<script src="/js/prototype.js" type="text/javascript"></script>
<script src="/js/lowpro.js" type="text/javascript"></script>
<script src="/js/autosize.js" type="text/javascript"></script>
. . .
<textarea name="comment">blah blah . . .</textarea>

How it works

The script first searches for all textareas in the document, and then executes a function for each textarea to add the stretch behavior to the element. This function creates a hidden div element associated with the textarea, and copies much of the style information from the textarea to the div. Then, it associates a function with the onkeyup and onchange events for the textarea. This event handler function copies the textarea text into the hidden div, measures the size of the div, and adjusts the size of the textarea to fit the size of the div. This means that the textarea grows or shrinks (never smaller than its original size) based on the size of the text contained within it.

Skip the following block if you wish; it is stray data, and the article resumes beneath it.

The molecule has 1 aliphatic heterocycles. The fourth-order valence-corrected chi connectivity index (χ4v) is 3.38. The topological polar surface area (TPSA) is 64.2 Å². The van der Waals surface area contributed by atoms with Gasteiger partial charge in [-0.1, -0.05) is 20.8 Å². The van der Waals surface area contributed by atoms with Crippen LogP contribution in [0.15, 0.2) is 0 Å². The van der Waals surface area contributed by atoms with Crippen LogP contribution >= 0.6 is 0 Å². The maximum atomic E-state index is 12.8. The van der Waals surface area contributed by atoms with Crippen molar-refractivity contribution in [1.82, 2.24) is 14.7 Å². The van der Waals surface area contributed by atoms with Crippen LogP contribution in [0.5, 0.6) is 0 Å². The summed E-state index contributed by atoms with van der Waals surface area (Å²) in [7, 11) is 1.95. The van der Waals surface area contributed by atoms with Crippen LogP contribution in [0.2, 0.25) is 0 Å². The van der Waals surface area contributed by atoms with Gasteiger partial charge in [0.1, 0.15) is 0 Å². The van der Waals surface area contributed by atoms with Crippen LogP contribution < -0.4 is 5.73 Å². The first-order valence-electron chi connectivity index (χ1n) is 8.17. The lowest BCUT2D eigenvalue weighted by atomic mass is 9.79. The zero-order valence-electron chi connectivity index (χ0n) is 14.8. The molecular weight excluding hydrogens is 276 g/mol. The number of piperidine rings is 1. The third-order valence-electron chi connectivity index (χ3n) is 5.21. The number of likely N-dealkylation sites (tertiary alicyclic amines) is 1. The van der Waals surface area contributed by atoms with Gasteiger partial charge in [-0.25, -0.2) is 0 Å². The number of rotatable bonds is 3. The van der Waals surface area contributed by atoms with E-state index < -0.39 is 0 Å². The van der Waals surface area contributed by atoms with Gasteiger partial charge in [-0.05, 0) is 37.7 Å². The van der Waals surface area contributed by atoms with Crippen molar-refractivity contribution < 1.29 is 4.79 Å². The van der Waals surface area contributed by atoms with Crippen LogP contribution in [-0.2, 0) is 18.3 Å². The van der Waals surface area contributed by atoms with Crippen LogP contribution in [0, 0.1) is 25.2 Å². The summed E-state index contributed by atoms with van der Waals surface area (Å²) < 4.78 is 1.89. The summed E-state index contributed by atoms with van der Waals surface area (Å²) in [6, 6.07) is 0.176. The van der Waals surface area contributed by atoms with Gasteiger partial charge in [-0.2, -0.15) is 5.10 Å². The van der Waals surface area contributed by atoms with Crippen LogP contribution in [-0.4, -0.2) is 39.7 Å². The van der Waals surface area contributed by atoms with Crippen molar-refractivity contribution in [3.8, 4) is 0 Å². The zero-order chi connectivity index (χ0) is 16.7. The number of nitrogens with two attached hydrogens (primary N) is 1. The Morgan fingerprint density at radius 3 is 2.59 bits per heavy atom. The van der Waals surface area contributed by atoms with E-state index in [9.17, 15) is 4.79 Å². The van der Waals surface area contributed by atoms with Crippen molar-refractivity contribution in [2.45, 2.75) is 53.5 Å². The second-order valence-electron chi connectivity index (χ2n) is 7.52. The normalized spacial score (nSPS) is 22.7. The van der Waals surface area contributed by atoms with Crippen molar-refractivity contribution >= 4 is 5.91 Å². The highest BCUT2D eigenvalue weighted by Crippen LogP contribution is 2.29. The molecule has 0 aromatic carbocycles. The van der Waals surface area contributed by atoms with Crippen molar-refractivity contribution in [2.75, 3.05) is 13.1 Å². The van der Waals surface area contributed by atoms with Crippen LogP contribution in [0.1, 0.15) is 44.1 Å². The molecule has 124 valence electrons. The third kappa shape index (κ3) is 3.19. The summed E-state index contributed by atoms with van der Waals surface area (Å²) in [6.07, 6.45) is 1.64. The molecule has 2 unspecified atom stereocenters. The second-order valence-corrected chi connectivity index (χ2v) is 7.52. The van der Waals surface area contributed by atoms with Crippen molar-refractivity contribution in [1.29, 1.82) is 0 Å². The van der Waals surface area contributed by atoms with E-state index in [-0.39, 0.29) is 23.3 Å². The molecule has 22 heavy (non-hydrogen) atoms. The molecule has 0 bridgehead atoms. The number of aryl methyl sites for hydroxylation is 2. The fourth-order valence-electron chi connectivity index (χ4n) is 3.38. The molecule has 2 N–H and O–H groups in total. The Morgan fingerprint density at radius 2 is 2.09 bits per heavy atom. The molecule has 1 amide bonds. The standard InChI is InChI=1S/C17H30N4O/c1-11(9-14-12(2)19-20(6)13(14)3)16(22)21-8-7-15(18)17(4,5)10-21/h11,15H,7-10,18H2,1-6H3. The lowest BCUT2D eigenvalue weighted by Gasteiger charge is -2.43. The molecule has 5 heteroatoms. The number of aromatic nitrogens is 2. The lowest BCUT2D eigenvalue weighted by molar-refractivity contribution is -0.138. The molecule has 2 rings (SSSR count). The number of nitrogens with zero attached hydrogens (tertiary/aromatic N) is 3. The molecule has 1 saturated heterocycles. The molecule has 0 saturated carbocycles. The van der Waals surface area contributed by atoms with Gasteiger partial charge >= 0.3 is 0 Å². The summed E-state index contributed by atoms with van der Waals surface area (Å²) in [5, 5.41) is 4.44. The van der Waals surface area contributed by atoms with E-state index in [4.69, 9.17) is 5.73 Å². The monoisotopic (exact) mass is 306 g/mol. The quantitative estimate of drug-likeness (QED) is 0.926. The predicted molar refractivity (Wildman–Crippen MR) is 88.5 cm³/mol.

Additional notes

The onchange and onkeyup handlers don’t directly copy the text into the div and resize the textarea. I found that doing that immediately on every key press slowed typing down considerably. Instead, the event handlers set a timer to expire 1/4s after the textarea is changed, and this timer handler itself does the resizing. I do not notice any lags in typing responsiveness with this approach.

The timer handler remembers the last measured size of the div so that it doesn’t need to resize the textarea if the div hasn’t changed in size. There are also some places where we check to be sure that a measured height is not zero — I found that IE6 sometimes reports a height of zero even though the DOM has loaded at the point that these functions are called.

If you have any unobtrusive Javascript code that hides your textareas, you should make sure that the autosize.js code runs before your textareas are hidden, so that it can measure their size while they are still visible. We’ll consider something like this in a later post, where you can have some text on your page with an edit link that automatically reveals a textarea to edit the text’s content.